This is new in Next.js 9.5

The popular React framework from Vercel has reached version 9.5. In addition to further performance improvements, the new version also brings SEO improvements and support for Webpack 5.

Next.js has been around since 2016. The framework enables the creation of server-rendered React apps and is used in the development teams of Netflix, Hulu, Tiktok and, incidentally, also at t3n.

Incremental-static regeneration

With the new version, a feature called Incremental-Static-Regeneration leaves the beta phase. The underlying mechanism is based on updating already loaded pages, which are re-rendered in the background when there is traffic. Static site generation methods were introduced in version 9.3 with the aim of combining the advantages of static site generation with the first-class support for dynamic data for which the framework is known.

About the fallback: true Option in getStaticPaths new static pages can now be registered during runtime. This allows Next.js to pre-render an unlimited number of Pages on Demand, regardless of the size of the data set. Inspired by state-while-revalidate, the re-rendering ensures that incoming data traffic is served without interruption and the newly rendered page is only pushed when it is completely generated. Version 9.5 also has a preview mode – both features are now available from next start as well as supported by the Vercel Edge platform.

New basePath configuration option

Next.js projects are not always hosted by the root of a domain. Anyone who has a project from a subpath like for example /docs wanted to host, had to do a lot of extra configuration work. Version 9.5 addresses this pain point with a new configuration option called basePathwhich is supposed to simplify exactly that.
To use it, you just have to add it to yours next.config.js Add:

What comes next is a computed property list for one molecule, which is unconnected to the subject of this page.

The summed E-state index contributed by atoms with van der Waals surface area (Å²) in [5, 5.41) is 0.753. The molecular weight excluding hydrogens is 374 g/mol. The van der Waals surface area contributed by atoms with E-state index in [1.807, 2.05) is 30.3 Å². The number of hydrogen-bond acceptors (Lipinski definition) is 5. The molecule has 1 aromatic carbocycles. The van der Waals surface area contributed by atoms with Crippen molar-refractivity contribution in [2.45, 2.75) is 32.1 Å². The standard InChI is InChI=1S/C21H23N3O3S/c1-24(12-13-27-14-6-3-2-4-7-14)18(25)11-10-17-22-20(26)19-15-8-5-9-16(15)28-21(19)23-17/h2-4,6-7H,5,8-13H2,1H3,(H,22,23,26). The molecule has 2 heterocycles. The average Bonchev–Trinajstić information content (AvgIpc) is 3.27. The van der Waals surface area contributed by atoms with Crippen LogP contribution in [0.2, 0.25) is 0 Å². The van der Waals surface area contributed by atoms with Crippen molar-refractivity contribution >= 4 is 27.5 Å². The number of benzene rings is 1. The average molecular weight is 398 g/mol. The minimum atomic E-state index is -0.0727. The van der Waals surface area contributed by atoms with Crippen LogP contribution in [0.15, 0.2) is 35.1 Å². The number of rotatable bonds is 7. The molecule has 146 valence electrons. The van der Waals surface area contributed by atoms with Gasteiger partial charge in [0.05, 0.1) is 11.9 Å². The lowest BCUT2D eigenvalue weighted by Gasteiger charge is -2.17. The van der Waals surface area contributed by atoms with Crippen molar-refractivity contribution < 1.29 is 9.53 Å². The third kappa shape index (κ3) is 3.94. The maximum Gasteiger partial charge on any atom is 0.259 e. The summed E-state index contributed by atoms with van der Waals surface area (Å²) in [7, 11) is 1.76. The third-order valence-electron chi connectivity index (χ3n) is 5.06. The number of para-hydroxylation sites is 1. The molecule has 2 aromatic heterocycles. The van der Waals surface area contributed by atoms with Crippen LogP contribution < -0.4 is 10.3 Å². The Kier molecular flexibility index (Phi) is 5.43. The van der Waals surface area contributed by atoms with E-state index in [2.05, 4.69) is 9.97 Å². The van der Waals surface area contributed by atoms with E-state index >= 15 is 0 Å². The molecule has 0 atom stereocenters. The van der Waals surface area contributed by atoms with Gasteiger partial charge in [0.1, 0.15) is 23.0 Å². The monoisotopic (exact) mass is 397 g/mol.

// next.config.js

module.exports = {
basePath: '/docs'

And your project will then be routed from the path specified here – in the example above that would be /docs.

If you via next/link and next/router linked to other pages of the project, the path is automatically adjusted. Accordingly, it would /about then to /docs/about become.

export default function HomePage() {
return (

About Page


The code snippet above then led to the following HTML output: About Page

Support for rewrites, redirects and headers

Another new configuration option for Next.js 9.5 is called rewrites – It allows the path of an incoming request to be redirected to another target path, including an external URL. The new feature could prove useful for teams that want to integrate Next.js bit by bit into their projects.

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Version 9.5 also brings a new one redirects-Key for changing the routing structure – so for example in case you /blog to /news want to move. In order to check whether redirects are set for a route, you previously had to set up a server or an error page, which probably brought significant ergonomic disadvantages. From version 9.5 you can now use the redirects key to list all redirects in your next.config.js.

One of the advantages of Next.js is that the framework allows you to combine static pages with server-side rendering. Server-side rendering allows the setting of http headers for incoming request paths, which was previously not possible for static pages. From version 9.5 you can use the headers key to create your own header properties in your next.config.js define that are applied to all next.js routes.

// next.config.js
module.exports = {
async headers() {
return [
source: '/:path*',
headers: [
key: 'Feature-Policy',
// Disable microphone and geolocation
value: "microphone 'none'; geolocation 'none'"

Control over trailing slashes

When Next.js was launched for the first time, the default was a so-called trailing slash /about/ always returns a 404 page. This behavior has now been adjusted in favor of development teams that migrate existing projects to Next.js. Via a new configuration option called trailingSlashthat you in your next.config.js on request true or false you can control this behavior in the future.

Further performance improvements and Webpack 5 support

With the new release, JavaScript bundles will in future be cached using content hashes instead of the build ID. Pages that have not been changed must be reloaded between deployments so that they are not reloaded. Version 9.5 also improved Fast Refresh, a hot reloading feature that has existed since version 9.4 and now has, among other things, a new revised document. The release also brings a new one --profileflag that you can use to monitor React in production in your Next.js projects in the future. Other new features include revised catch-all-routes options and support for Webpack 5, which is currently in beta. You can find all the innovations in detail on the Vercel blog at Release blog post read up.

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